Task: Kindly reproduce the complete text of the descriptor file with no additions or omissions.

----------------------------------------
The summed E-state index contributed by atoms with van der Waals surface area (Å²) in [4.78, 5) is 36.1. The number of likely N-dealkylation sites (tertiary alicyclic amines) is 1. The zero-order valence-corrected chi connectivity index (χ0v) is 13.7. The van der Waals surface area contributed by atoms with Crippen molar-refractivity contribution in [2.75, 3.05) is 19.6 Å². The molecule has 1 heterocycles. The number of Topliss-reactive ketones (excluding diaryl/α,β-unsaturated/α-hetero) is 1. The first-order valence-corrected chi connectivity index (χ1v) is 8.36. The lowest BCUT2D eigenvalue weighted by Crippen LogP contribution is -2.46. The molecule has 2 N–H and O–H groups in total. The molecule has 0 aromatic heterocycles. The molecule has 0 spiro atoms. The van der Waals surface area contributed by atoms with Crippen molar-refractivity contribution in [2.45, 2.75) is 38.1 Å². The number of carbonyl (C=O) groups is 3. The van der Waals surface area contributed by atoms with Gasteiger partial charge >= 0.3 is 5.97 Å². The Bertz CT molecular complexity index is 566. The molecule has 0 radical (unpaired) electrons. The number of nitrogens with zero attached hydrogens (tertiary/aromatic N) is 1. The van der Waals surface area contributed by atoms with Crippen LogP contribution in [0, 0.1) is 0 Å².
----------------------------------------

The summed E-state index contributed by atoms with van der Waals surface area (Å²) in [4.78, 5) is 36.1. The number of likely N-dealkylation sites (tertiary alicyclic amines) is 1. The zero-order valence-corrected chi connectivity index (χ0v) is 13.7. The van der Waals surface area contributed by atoms with Crippen molar-refractivity contribution in [2.75, 3.05) is 19.6 Å². The molecule has 1 heterocycles. The number of Topliss-reactive ketones (excluding diaryl/α,β-unsaturated/α-hetero) is 1. The first-order valence-corrected chi connectivity index (χ1v) is 8.36. The lowest BCUT2D eigenvalue weighted by Crippen LogP contribution is -2.46. The molecule has 2 N–H and O–H groups in total. The molecule has 0 aromatic heterocycles. The molecule has 0 spiro atoms. The van der Waals surface area contributed by atoms with Crippen molar-refractivity contribution in [2.45, 2.75) is 38.1 Å². The number of carbonyl (C=O) groups is 3. The van der Waals surface area contributed by atoms with Gasteiger partial charge >= 0.3 is 5.97 Å². The Bertz CT molecular complexity index is 566. The molecule has 0 radical (unpaired) electrons. The number of nitrogens with zero attached hydrogens (tertiary/aromatic N) is 1. The van der Waals surface area contributed by atoms with Crippen LogP contribution in [0, 0.1) is 0 Å².